Controlled mechanical coolant pump

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MAHLE coolant pump

The controlled mechanical coolant pump from MAHLE enables a significant reduction in CO2 emissions during the engine warm-up phase.

Picture source: MAHLE GmbH


Frankfurt, September 2013 – Reaching the optimal operating temperature of a combustion engine more quickly is one of the remaining levers for further reducing CO2 emissions in vehicles. Keeping the coolant flow at a standstill after cold-starting the engine supports an effective warm-up phase, as the coolant in the engine will not immediately dissipate any heat generated by the engine. MAHLE has developed a hydraulically controlled coolant pump, a system that is attractive due to its simple design.

Shortening the engine warm-up phase by keeping the coolant still leads to direct fuel savings and thus to reduced CO2 emissions. The simply constructed, robust coolant pump from MAHLE has a low system weight and can be adapted to existing engine cooling circuits.

The coolant can be kept still in various ways with a mechanically driven coolant pump, depending on the installation space conditions for the pump on the engine. With the patented MAHLE valve control, a bell-shaped slider closes the impeller outlet of the pump on demand and completely prevents the flow of coolant. The force required to move the slider is generated by the coolant pressure. For this purpose, the pump housing contains an additional positive displacement phase, which provides adequate pressure for moving the slider, even at low engine speeds. The positive displacement phase is designed as a centrifugal impeller pump and is characterized by a single-piece, robust design. A solenoid valve controls the generation of hydraulic pressure. In normal driving operation with a warm engine, the solenoid valve on the centrifugal impeller pump engages a direct permanent bypass from the pressure side to the suction side, preventing the buildup of pressure for shifting the slider. When the engine is cold, such as after cold-starting the engine, the solenoid valve receives an electrical signal from the engine control unit and closes the permanent bypass. The centrifugal impeller now generates a hydraulic pressure that acts directly on the valve slider and causes the impeller to be covered. The use of coolant as the auxiliary medium eliminates additional dynamic seals in the coolant pump.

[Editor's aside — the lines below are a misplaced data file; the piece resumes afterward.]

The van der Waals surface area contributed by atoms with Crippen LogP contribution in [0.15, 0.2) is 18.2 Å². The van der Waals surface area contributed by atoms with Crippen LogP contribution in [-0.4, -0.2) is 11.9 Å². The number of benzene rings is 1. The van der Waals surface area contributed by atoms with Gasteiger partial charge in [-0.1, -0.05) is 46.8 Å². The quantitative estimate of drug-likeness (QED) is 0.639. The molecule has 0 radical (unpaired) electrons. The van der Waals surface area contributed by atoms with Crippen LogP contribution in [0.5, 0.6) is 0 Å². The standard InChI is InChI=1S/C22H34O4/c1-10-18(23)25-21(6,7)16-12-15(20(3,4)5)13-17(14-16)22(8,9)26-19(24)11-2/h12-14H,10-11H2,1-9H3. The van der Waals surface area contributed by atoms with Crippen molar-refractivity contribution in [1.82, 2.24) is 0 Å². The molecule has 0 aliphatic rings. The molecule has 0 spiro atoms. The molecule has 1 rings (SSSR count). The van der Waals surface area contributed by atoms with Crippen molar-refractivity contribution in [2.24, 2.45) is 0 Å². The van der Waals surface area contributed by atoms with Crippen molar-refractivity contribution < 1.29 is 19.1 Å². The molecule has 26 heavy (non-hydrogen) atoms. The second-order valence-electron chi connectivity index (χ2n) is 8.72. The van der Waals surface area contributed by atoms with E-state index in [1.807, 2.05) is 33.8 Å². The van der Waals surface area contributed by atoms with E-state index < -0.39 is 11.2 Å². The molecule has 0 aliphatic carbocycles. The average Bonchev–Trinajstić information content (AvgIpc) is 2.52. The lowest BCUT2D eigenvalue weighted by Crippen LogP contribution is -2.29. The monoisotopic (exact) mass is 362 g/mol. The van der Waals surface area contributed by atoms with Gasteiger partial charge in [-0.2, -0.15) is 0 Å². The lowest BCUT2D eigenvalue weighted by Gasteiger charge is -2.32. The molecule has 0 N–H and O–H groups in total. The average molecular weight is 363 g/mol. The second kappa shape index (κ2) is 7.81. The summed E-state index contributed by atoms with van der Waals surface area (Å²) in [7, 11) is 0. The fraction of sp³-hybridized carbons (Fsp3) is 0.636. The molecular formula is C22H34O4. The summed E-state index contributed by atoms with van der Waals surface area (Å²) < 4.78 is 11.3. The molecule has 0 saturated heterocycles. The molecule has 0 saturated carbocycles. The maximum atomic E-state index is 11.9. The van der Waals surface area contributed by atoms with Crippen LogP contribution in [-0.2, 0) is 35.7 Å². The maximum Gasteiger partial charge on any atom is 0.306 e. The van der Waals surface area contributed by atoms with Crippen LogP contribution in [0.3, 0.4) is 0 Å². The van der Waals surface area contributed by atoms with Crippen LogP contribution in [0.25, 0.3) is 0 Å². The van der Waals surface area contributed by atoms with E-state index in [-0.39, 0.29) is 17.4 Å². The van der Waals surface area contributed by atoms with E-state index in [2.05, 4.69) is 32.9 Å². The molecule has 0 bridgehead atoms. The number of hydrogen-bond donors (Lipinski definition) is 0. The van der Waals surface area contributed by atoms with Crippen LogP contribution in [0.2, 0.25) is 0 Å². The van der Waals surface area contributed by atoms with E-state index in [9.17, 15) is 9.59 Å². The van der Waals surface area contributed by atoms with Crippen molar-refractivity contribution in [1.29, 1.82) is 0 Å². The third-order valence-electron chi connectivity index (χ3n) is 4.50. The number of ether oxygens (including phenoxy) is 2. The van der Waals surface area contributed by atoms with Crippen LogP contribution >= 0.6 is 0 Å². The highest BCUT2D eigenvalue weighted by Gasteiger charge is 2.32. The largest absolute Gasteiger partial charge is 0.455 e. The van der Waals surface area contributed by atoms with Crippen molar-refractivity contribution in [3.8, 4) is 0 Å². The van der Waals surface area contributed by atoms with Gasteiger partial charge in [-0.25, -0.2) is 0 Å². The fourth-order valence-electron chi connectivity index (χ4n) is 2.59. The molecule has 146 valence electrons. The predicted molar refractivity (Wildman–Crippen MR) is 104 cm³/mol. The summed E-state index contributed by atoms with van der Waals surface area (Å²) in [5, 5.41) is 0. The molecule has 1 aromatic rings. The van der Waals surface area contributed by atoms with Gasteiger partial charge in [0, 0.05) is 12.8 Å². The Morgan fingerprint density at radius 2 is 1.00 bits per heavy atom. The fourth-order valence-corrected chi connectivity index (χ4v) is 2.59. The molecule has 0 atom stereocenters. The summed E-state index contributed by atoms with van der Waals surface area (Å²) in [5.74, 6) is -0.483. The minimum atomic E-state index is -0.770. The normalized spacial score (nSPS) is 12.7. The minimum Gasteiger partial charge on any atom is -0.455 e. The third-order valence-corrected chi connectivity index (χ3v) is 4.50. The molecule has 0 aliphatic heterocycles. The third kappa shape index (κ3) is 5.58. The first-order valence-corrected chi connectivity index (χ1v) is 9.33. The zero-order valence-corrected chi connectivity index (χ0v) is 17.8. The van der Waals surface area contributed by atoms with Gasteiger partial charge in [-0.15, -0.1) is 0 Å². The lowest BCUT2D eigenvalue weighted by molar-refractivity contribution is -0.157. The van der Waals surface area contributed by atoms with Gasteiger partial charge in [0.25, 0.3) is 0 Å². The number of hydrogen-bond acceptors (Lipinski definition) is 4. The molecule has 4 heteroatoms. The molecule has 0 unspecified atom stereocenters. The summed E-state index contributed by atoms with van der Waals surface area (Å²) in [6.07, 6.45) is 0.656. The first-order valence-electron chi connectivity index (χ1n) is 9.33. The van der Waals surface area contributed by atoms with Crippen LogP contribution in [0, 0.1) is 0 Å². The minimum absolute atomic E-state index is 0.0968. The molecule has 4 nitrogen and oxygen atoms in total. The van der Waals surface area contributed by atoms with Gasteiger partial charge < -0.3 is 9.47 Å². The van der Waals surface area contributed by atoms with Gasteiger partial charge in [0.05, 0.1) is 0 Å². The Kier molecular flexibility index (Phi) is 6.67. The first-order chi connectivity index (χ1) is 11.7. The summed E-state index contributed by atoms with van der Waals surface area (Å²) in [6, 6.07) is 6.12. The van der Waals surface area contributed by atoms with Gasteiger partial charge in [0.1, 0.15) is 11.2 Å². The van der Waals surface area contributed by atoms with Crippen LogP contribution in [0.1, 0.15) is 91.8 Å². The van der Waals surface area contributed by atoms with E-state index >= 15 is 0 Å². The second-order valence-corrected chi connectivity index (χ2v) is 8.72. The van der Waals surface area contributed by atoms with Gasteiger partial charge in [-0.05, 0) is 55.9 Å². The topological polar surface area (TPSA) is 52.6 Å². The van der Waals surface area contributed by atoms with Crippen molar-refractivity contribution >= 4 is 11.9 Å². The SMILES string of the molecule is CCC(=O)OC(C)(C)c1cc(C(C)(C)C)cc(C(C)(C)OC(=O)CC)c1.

In tests on the component test bench and in the combustion engine, MAHLE has successfully demonstrated the function of the hydraulic valve control. Above a pump speed of 800 rpm, the impeller provides sufficiently high coolant pressure to shift the slider. The measured volume flow rates of less than 0.5 L/min with a fully covered impeller lead to a significant shortening of the engine warm-up phase, thus representing an important contribution to further reductions in CO2 emissions in passenger cars.

The MAHLE Group is one of the 30 largest companies in the automotive supply industry worldwide. With its two business units Engine Systems and Components as well as Filtration and Engine Peripherals, MAHLE ranks among the top three systems suppliers worldwide for piston systems, cylinder components, as well as valve train, air management, and liquid management systems. The Industry business unit bundles the MAHLE Group's industrial activities. These include the areas of large engines, industrial filtration, as well as cooling and air conditioning systems. The Aftermarket business unit serves the independent spare parts market with MAHLE products in OE quality.

In 2012, the MAHLE Group achieved sales of nearly EUR 6.2 billion (USD 7.9 billion); approximately 48,000 employees work at over 100 production plants and 7 research and development centers.